The COVID-19 pandemic triggered huge shifts in how we work, dramatically affecting our connections both inside and outside of our workplaces. Three years on there is still a large amount of change and great ambiguity in terms of what the future of the workplace looks like.


Different businesses and sectors are answering what the future of their workplace looks like in different ways. The solutions are not just about which organization, or which sector you are working in; it will depend on the nature of work people do, their working patterns, and so on. Leaders will need to work out the best solution for individuals and their organization and prepare workers for a future that may be different from the one they anticipated.


Leaders are having to contend with new issues impeding the quality of connectivity in the workplace.

All of this uncertainty has put immense pressure on leaders and staff across all sectors. It has tested both individual as well as team resilience. Leaders are having to contend with new issues impeding the quality of connectivity in the workplace. In the course of the research, how to maintain some of the positive developments of using online communication, whilst also ensuring the need for employees to connect in person, was highlighted as a vital factor in building trust and encouraging innovation.


Alongside this, senior leaders and organizations are continuing to face a whole raft of challenges, from the climate emergency to growing inequalities, the cost-of-living crisis, war in Europe, and economic instability. What does all of this mean in terms of people’s hopes and fears for the quality of connectivity and their working lives in the future?


Summary of research conducted by Hult International Business School 

In our latest research, we explored the impact of the changes in work patterns post-pandemic on communication, connectivity, and the quality of relationships, and considered the impact and implications of the challenges and opportunities for leaders and organizations. Quantitative data was gathered through an online survey of around 250 professional working men and women. Following this survey, qualitative data was gathered from interviews with 14 individuals.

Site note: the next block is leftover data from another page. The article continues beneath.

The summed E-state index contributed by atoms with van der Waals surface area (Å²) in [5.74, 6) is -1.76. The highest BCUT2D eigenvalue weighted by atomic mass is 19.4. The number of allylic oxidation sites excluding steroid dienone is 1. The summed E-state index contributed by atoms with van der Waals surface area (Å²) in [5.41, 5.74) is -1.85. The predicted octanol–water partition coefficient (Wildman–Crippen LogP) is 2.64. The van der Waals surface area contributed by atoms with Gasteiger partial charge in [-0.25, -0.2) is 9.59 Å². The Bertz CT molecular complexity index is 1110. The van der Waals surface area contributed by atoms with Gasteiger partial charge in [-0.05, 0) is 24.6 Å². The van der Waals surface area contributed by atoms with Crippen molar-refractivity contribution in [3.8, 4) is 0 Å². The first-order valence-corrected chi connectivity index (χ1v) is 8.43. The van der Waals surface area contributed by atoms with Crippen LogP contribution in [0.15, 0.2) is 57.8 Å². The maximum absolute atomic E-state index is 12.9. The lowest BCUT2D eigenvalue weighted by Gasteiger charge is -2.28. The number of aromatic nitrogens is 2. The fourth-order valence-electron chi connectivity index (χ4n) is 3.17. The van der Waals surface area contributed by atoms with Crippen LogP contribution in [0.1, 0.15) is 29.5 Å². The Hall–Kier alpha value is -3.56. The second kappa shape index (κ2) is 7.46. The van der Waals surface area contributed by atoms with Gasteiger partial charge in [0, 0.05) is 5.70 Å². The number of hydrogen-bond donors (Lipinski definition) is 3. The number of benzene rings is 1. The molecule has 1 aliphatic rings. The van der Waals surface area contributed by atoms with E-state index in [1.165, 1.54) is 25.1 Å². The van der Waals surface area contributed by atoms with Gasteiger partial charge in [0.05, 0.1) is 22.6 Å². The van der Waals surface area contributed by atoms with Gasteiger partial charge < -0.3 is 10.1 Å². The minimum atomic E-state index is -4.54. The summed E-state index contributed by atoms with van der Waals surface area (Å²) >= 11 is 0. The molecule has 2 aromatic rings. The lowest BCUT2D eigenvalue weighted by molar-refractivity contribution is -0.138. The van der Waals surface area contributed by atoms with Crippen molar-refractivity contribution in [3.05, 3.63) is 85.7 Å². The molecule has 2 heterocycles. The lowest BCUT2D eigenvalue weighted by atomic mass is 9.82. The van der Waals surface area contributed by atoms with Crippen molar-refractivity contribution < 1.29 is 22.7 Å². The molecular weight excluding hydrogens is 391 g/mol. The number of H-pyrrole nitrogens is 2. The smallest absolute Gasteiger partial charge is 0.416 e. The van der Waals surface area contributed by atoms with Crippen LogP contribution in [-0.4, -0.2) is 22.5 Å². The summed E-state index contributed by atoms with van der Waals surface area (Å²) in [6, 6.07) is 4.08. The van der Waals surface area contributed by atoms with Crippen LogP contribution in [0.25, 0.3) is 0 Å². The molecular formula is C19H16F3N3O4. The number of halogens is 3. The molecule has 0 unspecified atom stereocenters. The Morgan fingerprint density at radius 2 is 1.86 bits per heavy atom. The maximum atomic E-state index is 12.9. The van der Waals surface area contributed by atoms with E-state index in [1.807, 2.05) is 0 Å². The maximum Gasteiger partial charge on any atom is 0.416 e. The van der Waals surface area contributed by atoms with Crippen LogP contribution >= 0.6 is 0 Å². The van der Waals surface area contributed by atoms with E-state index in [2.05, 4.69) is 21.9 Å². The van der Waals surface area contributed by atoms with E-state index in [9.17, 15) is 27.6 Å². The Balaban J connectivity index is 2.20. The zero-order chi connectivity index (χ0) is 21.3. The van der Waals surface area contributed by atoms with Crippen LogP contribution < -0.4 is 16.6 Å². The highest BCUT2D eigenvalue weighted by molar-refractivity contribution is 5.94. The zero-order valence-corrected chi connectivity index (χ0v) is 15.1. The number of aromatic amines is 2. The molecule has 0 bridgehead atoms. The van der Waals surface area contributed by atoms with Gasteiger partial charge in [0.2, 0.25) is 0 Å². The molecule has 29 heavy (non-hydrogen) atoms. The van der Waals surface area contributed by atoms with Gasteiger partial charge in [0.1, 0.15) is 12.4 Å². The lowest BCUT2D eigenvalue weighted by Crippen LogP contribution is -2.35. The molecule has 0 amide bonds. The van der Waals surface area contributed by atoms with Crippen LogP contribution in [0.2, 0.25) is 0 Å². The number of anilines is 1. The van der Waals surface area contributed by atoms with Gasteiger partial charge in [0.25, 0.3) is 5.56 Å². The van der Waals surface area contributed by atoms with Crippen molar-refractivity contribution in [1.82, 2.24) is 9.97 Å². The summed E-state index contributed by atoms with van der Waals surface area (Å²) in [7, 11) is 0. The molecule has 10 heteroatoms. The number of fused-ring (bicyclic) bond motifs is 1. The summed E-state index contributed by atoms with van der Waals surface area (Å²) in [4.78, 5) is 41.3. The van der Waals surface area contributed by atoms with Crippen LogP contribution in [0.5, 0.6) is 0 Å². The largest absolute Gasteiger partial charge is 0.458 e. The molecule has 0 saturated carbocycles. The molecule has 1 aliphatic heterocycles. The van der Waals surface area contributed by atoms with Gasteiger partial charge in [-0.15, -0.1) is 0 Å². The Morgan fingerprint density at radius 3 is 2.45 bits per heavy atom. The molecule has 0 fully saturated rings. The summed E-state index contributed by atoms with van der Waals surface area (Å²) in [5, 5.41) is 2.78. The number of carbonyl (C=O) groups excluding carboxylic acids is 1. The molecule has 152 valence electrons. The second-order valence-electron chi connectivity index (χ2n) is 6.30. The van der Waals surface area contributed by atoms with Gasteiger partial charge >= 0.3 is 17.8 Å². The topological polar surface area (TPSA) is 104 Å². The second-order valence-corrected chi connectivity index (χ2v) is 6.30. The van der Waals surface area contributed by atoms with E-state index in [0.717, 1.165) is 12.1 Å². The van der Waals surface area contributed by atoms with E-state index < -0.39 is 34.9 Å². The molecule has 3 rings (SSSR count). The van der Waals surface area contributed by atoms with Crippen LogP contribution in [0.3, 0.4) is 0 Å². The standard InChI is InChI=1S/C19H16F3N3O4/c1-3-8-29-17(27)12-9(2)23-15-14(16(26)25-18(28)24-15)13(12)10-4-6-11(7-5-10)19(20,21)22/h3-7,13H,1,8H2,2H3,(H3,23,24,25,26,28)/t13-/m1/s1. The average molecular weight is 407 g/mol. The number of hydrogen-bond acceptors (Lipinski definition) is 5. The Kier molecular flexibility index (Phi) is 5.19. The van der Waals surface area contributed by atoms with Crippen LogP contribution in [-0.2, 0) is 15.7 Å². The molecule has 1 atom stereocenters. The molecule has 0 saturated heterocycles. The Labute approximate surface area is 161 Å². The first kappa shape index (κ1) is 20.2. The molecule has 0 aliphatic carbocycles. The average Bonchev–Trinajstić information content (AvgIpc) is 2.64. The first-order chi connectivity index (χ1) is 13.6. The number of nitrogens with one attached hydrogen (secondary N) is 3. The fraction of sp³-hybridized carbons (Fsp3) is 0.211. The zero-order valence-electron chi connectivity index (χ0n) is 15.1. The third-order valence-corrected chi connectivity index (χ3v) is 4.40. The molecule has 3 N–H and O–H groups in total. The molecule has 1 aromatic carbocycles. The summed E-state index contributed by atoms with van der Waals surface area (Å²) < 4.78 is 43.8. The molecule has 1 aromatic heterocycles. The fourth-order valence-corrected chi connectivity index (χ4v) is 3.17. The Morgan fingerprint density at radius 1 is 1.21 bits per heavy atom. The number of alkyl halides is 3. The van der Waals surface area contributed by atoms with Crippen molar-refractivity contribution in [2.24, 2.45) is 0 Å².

The details and insights from the research findings were organized into six main themes. We found that alongside massive difficulties and challenges, there were positives and opportunities in the post-pandemic world of work. Therefore, each of the research themes comprises both a dark side—demonstrating the negative findings; the turbulence, the uncertainties, and anxieties—and a sunny side—illustrating the positive findings, the opportunities, and innovation.


The research themes include:

  1. The Changing Post-Pandemic Workplace
  2. Work-life Balance: Flexibility Versus Blurring
  3. Inclusion and Isolation: New Opportunities for Connectivity Versus Increased Loneliness
  4. Physical Workplace: Serendipity Versus Effort
  5. Winners and Losers
  6. Skills


Based on the research findings under each of these themes, the key messages that have emerged from the results and the literature include:

  • There is a dark side and a sunny side to reconnecting at work (as described above)
  • As we continue to emerge from the pandemic there is a need for new perspectives on leadership and management to balance increasing connectivity across the organization, whilst maintaining the individual freedom and autonomy employees have become used to. They also need to continue to reap the benefits of the pandemic The report offers many recommendations for leaders.
  • We are in a period of transition…. now is the time to try things out and learn from experiences. There seem to be more questions than answers still, but this period provides opportunities for organizations and individuals to try things out, try new ways of doing things, and learn from these experiences